The engine in question, GM’s latest-generation Medium Diesel Engine and marketed as the 1.6-litre CDTI Ecotec, was designed by Opel in Europe and currently is found in various guises in a range of popular Opel-brand vehicles, including the Zafira Tourer, Opel Astra, Opel Meriva, and Opel Meriva. Those same vehicles are also sold in the UK wearing the Vauxhall badge, but we should note the engine in question is not sold in any U.S.-market cars from GM.
It is not clear if GM’s vehicular software is believed to have included a specific ‘cheat mode’ similar to the software switch found in affected diesel-powered Volkswagen cars, or if the
The second automaker to offer an update is French firm Renault, which said this morning that it is recalling 15,800 diesel-powered Captur crossover SUVs to fix the the pollution control systems on cars fitted with the 110-horsepower variant of Renault’s 1.5-litre, four-cylinder K9K engine.
As Bloomberg reports, Renault came under suspicion of producing a non-compliant diesel vehicle earlier this month, when French government fraud investigators searched the company’s headquarters on January 7th. The probe, which has been ongoing across Europe since the Dieselgate scandal, involved the checking of 100 randomly-chosen diesel-powered cars, twenty-five of which were Renault-brand vehicles.
It’s not just Renault either, says French Environment Minister Segolene Royal. Talking with RTL Radio today, she confirmed that other automakers have also been summoned by the government for producing and selling cars which produce higher-than permitted levels of NOX and CO², but declined to identify them by name.
Unlike GM’s recall, which is purely software-based, Renault says it has identified a faulty filter system within the exhaust of affected models. The faulty filter — which is designed to help capture harmful Nitrogen Oxides as they pass through the exhaust system — only operates between 17 degrees Celsius and 35 degrees Celsius (63 to 95 degrees Fahrenheit). While emissions test cycles are carried out within that temperature range, cities like Paris and London only experience temperatures warmer than 17 degrees Celsius for a few months each summer.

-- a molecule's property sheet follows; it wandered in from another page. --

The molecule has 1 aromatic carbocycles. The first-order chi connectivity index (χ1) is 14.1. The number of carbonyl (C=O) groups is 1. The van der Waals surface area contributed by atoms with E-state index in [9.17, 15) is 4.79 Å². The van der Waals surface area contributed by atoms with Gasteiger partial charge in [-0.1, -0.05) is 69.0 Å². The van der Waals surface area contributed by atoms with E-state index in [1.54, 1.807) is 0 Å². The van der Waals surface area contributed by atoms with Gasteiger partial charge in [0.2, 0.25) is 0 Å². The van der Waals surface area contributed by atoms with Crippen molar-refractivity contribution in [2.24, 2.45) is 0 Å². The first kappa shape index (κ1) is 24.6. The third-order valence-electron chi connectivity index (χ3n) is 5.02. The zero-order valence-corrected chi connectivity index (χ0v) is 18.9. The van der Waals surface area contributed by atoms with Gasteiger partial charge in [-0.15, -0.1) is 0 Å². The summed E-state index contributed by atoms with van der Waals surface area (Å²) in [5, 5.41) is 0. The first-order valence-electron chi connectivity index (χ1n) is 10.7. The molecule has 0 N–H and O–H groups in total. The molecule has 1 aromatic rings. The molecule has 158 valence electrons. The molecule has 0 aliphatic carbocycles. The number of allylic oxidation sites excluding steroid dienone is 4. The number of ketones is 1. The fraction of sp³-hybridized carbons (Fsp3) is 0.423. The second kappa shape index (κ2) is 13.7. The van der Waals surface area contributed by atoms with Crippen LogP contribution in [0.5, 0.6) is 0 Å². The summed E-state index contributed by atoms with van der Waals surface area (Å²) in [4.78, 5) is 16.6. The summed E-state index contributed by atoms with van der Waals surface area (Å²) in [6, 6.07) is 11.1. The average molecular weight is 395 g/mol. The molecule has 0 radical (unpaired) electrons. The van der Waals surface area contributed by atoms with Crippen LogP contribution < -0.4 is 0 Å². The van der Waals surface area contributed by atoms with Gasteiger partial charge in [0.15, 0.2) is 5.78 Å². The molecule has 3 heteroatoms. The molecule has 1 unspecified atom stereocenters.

The rest of the year, the average temperature is much lower, causing the cars to be far more polluting than emissions tests would suggest.
“We’re not cheating,” Renault Chief Competition Officer Thierry Bollore said in an official press conference this morning in Paris. “We are meeting the norms, and we are not trying to trick the consumer.” Ms. Bollore, second-in command to joint Renault-Nissan CEO Carlos Ghosn, said that the repair will take about half a day per vehicle to execute, and of course be free of charge to owners.
Later this summer, Renault will also extend a similar recall and repair program for other Renault diesel owners and should improve performance and reduce emissions on of emissions control systems on cars that already meet European guidelines on NOx and CO².
At the moment Renault’s recall is limited to just the 100-horsepower version of the K-series diesel engine and it is not known yet if other cars will be affected. We can tell you however, that the K9 diesel engine is also found in the diesel-powered Renault Clio. Previous version of the same engine can be found in cars from Nissan, Dacia, Renault and Mercedes-Benz.